With something like 150 free agents remaining unsigned, and two months until pitchers and catchers report, the Rays should just cancel the upcoming 2010 season. Forget spending the spring in Port Charlotte or having an opening day at home for the first time in years, the season is over right now; at least it is according to Ken Rosenthal. The senior baseball writer for Foxsports.com wrote the following last night...
Rest of AL East should just give up now
How would you like to be the Tampa Bay Rays? The Baltimore Orioles? The Toronto Blue Jays?
Now pitching for the Yankees in 2010: CC Sabathia, A.J. Burnett, Andy Pettitte and Javier Vazquez.
Now pitching for the Red Sox: Josh Beckett, John Lackey, Jon Lester and Clay Buchholz.
And rest assured, the two AL East super-powers are not done.
Sabathia, Burnett and Pettitte will welcome Vazquez, make him feel comfortable, help him relax. Vazquez will be in the final year of his contract, pitching for one last big free-agent score. Yes, there are questions about him, just as there are questions about Lackey, who has been on the disabled list with arm injuries in each of the past two seasons.
Tell it to Tampa Bay. Tell it to Baltimore. Tell it to Toronto.
Rosenthal also mentions that the Yankees will replace Melky Cabrera with a free agent and the Red Sox could still add Adrian Gonzalez, but none of that matters. Just look at those front four starters for each team and cancel your season tickets. Sure, in Toronto and Baltimore, 2010 is looked upon as a rebuilding year, but how about the 2008 AL Champion Rays? Ah, forget it too.
A team with a front FIVE of Shields, Garza, Price, Niemann and Davis is apparently not good enough to compete in this division. First, the Rays don't have a real ace. James Shields is nice and all, but no ace. I'm not even going to listen to people when they say now that besides the newly National League'd Roy Halladay, James Shields is the only other starter in the AL to post a 4 WAR season in each of the past three years. Or that he's racked up nearly 800 innings of sub 4 FIP ball in his career. He also just turned 28, is about to hit what many consider his prime years and under contract for seasons to come at a bargain...pass!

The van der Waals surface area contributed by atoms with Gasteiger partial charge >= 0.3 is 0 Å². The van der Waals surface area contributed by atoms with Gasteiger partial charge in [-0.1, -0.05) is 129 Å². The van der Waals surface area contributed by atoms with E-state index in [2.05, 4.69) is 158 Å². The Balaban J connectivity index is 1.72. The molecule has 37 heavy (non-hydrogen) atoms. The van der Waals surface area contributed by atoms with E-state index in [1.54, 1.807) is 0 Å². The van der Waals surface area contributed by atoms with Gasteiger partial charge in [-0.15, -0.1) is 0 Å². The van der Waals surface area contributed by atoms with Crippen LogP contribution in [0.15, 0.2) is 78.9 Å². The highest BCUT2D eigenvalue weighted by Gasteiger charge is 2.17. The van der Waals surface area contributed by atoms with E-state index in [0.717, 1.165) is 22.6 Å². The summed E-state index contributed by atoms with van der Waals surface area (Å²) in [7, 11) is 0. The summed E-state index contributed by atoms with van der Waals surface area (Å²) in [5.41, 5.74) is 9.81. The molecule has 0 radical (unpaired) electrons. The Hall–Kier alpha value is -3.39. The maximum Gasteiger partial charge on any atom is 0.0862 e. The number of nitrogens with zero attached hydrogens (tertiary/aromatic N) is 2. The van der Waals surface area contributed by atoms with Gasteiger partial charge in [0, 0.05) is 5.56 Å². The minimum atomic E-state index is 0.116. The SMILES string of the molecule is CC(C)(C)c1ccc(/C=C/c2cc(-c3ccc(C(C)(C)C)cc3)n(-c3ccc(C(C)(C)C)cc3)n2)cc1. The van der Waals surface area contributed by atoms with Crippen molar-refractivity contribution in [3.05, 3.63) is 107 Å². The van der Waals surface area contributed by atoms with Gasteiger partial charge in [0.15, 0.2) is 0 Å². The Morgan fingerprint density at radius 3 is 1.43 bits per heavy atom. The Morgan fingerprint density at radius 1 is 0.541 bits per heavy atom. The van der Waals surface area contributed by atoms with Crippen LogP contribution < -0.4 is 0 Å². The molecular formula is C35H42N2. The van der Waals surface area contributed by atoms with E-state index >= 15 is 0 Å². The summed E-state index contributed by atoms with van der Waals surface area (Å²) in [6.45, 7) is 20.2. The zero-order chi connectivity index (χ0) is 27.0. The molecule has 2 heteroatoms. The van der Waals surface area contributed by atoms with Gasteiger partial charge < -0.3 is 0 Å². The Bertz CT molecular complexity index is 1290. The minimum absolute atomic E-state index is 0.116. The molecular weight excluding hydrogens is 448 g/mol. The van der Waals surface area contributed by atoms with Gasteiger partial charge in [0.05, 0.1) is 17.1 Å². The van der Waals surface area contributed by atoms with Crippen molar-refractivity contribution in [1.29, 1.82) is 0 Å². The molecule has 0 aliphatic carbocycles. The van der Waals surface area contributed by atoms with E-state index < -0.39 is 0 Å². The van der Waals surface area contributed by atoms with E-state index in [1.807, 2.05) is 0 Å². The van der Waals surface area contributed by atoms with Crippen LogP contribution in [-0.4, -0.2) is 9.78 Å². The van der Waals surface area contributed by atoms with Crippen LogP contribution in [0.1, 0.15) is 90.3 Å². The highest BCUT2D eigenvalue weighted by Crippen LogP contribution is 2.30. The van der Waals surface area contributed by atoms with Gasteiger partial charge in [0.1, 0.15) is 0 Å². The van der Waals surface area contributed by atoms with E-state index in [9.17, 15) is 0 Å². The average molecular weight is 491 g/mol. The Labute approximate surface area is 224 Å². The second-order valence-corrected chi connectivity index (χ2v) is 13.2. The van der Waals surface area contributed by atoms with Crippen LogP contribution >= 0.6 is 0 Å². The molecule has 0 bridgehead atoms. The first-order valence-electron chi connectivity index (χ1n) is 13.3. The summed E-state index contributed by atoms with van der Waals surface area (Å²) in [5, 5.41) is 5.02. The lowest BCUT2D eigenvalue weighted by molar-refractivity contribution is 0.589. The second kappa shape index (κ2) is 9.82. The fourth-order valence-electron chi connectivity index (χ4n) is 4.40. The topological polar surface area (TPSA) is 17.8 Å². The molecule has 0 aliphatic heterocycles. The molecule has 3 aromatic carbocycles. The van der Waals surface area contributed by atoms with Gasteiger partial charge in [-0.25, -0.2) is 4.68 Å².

Forget the 2008 ALCS MVP, Matt Garza and his crazy 93=96 mph fastball. Who can win with this hot-head? All he did in 2009 was top 200 innings for the first time in his career while maintaining a steady 4.17 FIP and 4.21 xFIP. Surely headed into the 2010 season at age 26 there is no room to improve already improving K/BB, LOB%, or contact rate. Seriously folks, a slider that had the fourth best pitch value among AL starters and generated a swing and a miss 20.1% of the time isn't that impressive.
Behind those two guys what do you have? David Price, a former #1 overall selection and one-time consensus top two prospect in baseball? All Price did last year was develop from a two pitch pony into a potential five pitch stallion. Honestly, there is nothing to get excited about from a 24-year-old left hander who throws in the mid 90s and showed tremendous improvement in control during the season. I'm sure you're not believing that just because his BB% went from 16.8% to 6.3%.that he's actually maturing as a pitcher. Let's also disqualify the fact that over the final ~70 innings, Price managed to get over 44% groundballs.
Jeff Niemann and Wade Davis? Let's face facts here my friends. Jeff Niemann and his straight fastball don't scare anyone (ok, maybe that one is really true). In his first full season in the big leagues, the Big Nyquil posted a 3.2 WAR season while throwing 180 innings of 4.07 FIP ball. The fact that his 3.94 ERA was within .15 runs of his FIP shouldn't get your hopes up. Nor the fact that his BABIP looks pretty sustainable. What I want to see out of my big 6'9 RHP is strikeouts and Niemann doesn't do much of that so just toss him aside.
This Davis kid looked completely overmatched in his first taste of big league ball. Sure, in his third start he tossed a four-hit, 10 strikeout shutout masterpiece, but he got hammered in Fenway just five days before. I know he's likely a consensus top 35 prospect, but so what? You don't really believe that his mid 90s fastball along with his hammer curveball and slider that missed 15% of bats (sss) will really last an entire season, do you?
Taking my tongue out of cheek now, I'm not saying the Rays rotation is the best in the AL East. That would be silly. However, discounting them completely is also silly. The Rays very well may finish in third place, but I seriously doubt they won't contend for most of if not the entire season. While some may honestly believe the AL East race is over in late December, I think Shields, Garza, Price, Niemann, Davis, B.J. Upton, Carl Crawford, Evan Longoria, Carlos Pena, Ben Zobrist, Jason Bartlett, J.P. Howell, Grant Balfour, the newly added Kelly Shoppach and Rafael Soriano might have something to say about that.